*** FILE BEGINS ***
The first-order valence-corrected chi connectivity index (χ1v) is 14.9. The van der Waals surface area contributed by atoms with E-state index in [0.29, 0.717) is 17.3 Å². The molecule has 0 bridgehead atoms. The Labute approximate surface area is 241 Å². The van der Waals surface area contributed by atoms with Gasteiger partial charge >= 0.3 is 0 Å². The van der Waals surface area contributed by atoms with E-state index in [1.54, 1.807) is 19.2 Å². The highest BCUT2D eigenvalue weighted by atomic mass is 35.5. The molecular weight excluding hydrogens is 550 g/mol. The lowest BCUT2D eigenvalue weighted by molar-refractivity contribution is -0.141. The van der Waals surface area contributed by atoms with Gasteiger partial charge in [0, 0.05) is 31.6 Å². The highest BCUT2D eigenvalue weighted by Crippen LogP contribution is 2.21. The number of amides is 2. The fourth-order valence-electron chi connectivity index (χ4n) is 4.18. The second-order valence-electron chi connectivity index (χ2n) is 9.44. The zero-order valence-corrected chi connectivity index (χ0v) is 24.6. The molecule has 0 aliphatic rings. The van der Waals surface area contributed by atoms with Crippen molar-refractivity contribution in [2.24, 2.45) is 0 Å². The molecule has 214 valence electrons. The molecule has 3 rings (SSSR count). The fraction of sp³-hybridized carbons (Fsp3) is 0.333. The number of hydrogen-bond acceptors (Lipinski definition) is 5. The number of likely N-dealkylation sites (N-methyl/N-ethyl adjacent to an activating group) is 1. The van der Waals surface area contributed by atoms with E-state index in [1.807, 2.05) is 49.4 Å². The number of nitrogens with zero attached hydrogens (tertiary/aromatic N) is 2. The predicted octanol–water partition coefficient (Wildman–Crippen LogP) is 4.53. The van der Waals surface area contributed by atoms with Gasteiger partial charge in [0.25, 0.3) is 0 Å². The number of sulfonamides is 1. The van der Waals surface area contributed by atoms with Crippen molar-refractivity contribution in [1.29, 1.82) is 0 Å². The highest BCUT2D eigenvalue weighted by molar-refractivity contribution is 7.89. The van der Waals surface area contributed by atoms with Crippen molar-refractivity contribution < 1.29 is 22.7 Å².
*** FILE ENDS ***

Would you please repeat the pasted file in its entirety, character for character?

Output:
The first-order valence-corrected chi connectivity index (χ1v) is 14.9. The van der Waals surface area contributed by atoms with E-state index in [0.29, 0.717) is 17.3 Å². The molecule has 0 bridgehead atoms. The Labute approximate surface area is 241 Å². The van der Waals surface area contributed by atoms with Gasteiger partial charge >= 0.3 is 0 Å². The van der Waals surface area contributed by atoms with E-state index in [1.54, 1.807) is 19.2 Å². The highest BCUT2D eigenvalue weighted by atomic mass is 35.5. The molecular weight excluding hydrogens is 550 g/mol. The lowest BCUT2D eigenvalue weighted by molar-refractivity contribution is -0.141. The van der Waals surface area contributed by atoms with Gasteiger partial charge in [0, 0.05) is 31.6 Å². The highest BCUT2D eigenvalue weighted by Crippen LogP contribution is 2.21. The number of amides is 2. The fourth-order valence-electron chi connectivity index (χ4n) is 4.18. The second-order valence-electron chi connectivity index (χ2n) is 9.44. The zero-order valence-corrected chi connectivity index (χ0v) is 24.6. The molecule has 0 aliphatic rings. The van der Waals surface area contributed by atoms with Crippen molar-refractivity contribution in [2.24, 2.45) is 0 Å². The molecule has 214 valence electrons. The molecule has 3 rings (SSSR count). The fraction of sp³-hybridized carbons (Fsp3) is 0.333. The number of hydrogen-bond acceptors (Lipinski definition) is 5. The number of likely N-dealkylation sites (N-methyl/N-ethyl adjacent to an activating group) is 1. The van der Waals surface area contributed by atoms with E-state index in [1.807, 2.05) is 49.4 Å². The number of nitrogens with zero attached hydrogens (tertiary/aromatic N) is 2. The predicted octanol–water partition coefficient (Wildman–Crippen LogP) is 4.53. The van der Waals surface area contributed by atoms with Gasteiger partial charge in [0.25, 0.3) is 0 Å². The number of sulfonamides is 1. The van der Waals surface area contributed by atoms with Crippen molar-refractivity contribution in [1.29, 1.82) is 0 Å². The highest BCUT2D eigenvalue weighted by molar-refractivity contribution is 7.89. The van der Waals surface area contributed by atoms with Crippen molar-refractivity contribution < 1.29 is 22.7 Å².